The former player, coach, and executive died at Vancouver General Hospital on Sunday night.
Former NHL coach Pat Quinn, who stood behind the bench for more than 600 Toronto Maple Leafs games, died at Vancouver General Hospital on Sunday night at the age of 71.
Quinn, who had struggled with health issues over the past year, also spent time as a player and an executive. Born in Hamilton, he began his NHL playing career with the Leafs in 1968 when he was 25 years old. As a player, he is perhaps best remembered for laying out star Boston Bruins defenceman Bobby Orr during that rookie season. He later played for the Vancouver Canucks and Atlanta Flames, until his career was ended prematurely in 1977 by an ankle injury.
Soon after retiring as a player, Quinn took up coaching. He won the Jack Adams Award for NHL coach of the year after taking the Philadelphia Flyers to the 1980 Stanley Cup Finals. He left hockey to pursue a law degree at Widener University and then the University of San Diego, but returned to the game in 1984 as head coach of the Los Angeles Kings.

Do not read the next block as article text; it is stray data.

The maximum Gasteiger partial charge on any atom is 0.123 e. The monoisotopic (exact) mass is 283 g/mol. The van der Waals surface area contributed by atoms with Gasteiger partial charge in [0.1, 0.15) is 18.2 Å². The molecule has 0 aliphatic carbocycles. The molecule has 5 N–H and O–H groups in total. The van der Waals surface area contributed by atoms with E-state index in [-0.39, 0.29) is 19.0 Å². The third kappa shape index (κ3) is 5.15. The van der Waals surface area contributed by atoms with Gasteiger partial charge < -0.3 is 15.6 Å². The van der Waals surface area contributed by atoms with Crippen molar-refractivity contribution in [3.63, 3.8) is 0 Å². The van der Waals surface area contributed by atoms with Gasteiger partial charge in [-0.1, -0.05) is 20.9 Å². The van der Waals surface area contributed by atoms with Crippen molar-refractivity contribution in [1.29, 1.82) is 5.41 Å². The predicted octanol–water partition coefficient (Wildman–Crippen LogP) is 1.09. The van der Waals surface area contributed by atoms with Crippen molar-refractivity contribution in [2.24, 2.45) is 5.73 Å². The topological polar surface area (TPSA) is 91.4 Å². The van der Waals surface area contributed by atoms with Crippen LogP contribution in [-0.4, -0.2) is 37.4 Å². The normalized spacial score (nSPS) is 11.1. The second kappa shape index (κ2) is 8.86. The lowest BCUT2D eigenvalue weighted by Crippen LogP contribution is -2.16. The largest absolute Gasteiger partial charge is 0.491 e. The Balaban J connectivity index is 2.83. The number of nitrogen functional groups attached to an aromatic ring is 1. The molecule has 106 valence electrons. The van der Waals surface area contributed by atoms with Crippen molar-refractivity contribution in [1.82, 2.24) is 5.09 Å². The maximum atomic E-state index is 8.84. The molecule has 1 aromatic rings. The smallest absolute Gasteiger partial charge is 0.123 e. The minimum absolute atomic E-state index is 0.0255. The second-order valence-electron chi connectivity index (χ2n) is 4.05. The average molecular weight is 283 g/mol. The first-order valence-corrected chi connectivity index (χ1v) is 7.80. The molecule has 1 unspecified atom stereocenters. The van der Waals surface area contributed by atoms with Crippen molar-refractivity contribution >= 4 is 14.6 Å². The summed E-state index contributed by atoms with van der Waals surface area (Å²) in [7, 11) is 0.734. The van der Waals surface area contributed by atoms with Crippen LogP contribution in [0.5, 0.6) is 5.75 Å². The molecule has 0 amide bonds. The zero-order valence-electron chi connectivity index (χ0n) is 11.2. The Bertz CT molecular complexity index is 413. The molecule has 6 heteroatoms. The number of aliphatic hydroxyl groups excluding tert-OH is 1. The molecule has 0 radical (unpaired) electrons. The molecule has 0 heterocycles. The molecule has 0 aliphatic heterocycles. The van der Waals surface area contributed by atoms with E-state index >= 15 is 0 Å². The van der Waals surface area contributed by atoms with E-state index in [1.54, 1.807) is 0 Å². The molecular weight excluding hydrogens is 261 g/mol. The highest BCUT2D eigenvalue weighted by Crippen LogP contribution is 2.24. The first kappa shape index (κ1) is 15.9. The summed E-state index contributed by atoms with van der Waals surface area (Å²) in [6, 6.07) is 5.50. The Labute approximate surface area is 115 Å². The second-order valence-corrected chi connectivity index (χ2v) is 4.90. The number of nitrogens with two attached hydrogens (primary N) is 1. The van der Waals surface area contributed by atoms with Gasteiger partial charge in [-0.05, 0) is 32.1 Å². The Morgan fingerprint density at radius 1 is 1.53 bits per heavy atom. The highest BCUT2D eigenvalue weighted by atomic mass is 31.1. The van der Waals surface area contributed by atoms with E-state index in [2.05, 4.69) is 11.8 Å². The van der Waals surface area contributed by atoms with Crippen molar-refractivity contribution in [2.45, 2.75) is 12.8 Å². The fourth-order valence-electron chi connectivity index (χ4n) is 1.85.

After two and a half seasons in California, he did a stint with the Canucks, serving variously as president, general manager, and head coach. It was in Vancouver that he won his second Jack Adams Award—making him one of only four coaches to win the award with two different teams.
The Leafs took Quinn on as their head coach in 1998 (he would also serve briefly as the team’s general manager). He had an immediate impact: in 1998–99, his first season at the helm, the Leafs made it to the Eastern Conference Finals of the Stanley Cup playoffs. The team would miss the playoffs only once during Quinn’s seven-season coaching tenure.
Quinn would later serve for one disappointing season as head coach of the Edmonton Oilers. He also coached international hockey at various points in his career. Although he never won the Stanley Cup, his Flyers having been upset in 1980 by the New York Islanders, Quinn coached Team Canada to its first Olympic gold medal in 50 years at the 2002 games in Salt Lake City. He would go on to win three more international competitions as a head coach.
Quinn was made an Officer of the Order of Canada in 2012, and in 2013 became chairman of the Hockey Hall of Fame.